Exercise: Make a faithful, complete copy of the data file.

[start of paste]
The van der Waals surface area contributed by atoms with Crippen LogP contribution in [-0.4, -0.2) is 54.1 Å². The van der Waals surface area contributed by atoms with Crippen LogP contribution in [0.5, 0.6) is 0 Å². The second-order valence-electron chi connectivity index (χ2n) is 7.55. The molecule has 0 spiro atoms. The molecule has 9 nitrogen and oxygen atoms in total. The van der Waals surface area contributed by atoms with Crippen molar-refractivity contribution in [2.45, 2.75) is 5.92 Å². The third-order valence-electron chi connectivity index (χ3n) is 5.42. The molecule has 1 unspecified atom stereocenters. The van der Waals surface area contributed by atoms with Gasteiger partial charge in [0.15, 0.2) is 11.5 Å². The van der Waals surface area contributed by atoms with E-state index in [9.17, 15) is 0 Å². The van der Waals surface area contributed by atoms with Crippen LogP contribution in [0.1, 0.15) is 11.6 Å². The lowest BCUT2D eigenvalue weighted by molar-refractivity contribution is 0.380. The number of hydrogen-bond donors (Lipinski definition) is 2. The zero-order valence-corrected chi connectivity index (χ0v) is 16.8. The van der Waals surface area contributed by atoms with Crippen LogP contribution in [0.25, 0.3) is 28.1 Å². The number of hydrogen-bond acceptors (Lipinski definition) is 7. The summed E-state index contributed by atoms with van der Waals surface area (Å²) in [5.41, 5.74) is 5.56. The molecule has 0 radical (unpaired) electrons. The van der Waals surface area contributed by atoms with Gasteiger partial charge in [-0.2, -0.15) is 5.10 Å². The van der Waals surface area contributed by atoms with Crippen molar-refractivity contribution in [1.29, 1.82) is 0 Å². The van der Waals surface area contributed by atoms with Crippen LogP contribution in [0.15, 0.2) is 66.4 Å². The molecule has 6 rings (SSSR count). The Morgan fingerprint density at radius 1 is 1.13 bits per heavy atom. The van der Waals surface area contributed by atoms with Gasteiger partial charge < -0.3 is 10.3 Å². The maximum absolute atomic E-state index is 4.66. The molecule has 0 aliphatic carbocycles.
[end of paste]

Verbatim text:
The van der Waals surface area contributed by atoms with Crippen LogP contribution in [-0.4, -0.2) is 54.1 Å². The van der Waals surface area contributed by atoms with Crippen LogP contribution in [0.5, 0.6) is 0 Å². The second-order valence-electron chi connectivity index (χ2n) is 7.55. The molecule has 0 spiro atoms. The molecule has 9 nitrogen and oxygen atoms in total. The van der Waals surface area contributed by atoms with Crippen molar-refractivity contribution in [2.45, 2.75) is 5.92 Å². The third-order valence-electron chi connectivity index (χ3n) is 5.42. The molecule has 1 unspecified atom stereocenters. The van der Waals surface area contributed by atoms with Gasteiger partial charge in [0.15, 0.2) is 11.5 Å². The van der Waals surface area contributed by atoms with E-state index in [9.17, 15) is 0 Å². The van der Waals surface area contributed by atoms with Crippen LogP contribution in [0.1, 0.15) is 11.6 Å². The lowest BCUT2D eigenvalue weighted by molar-refractivity contribution is 0.380. The number of hydrogen-bond donors (Lipinski definition) is 2. The zero-order valence-corrected chi connectivity index (χ0v) is 16.8. The van der Waals surface area contributed by atoms with Crippen LogP contribution in [0.25, 0.3) is 28.1 Å². The number of hydrogen-bond acceptors (Lipinski definition) is 7. The summed E-state index contributed by atoms with van der Waals surface area (Å²) in [5.41, 5.74) is 5.56. The molecule has 0 radical (unpaired) electrons. The van der Waals surface area contributed by atoms with Gasteiger partial charge in [-0.2, -0.15) is 5.10 Å². The van der Waals surface area contributed by atoms with Crippen molar-refractivity contribution in [1.29, 1.82) is 0 Å². The van der Waals surface area contributed by atoms with Crippen LogP contribution in [0.15, 0.2) is 66.4 Å². The molecule has 6 rings (SSSR count). The Morgan fingerprint density at radius 1 is 1.13 bits per heavy atom. The van der Waals surface area contributed by atoms with Gasteiger partial charge < -0.3 is 10.3 Å². The maximum absolute atomic E-state index is 4.66. The molecule has 0 aliphatic carbocycles.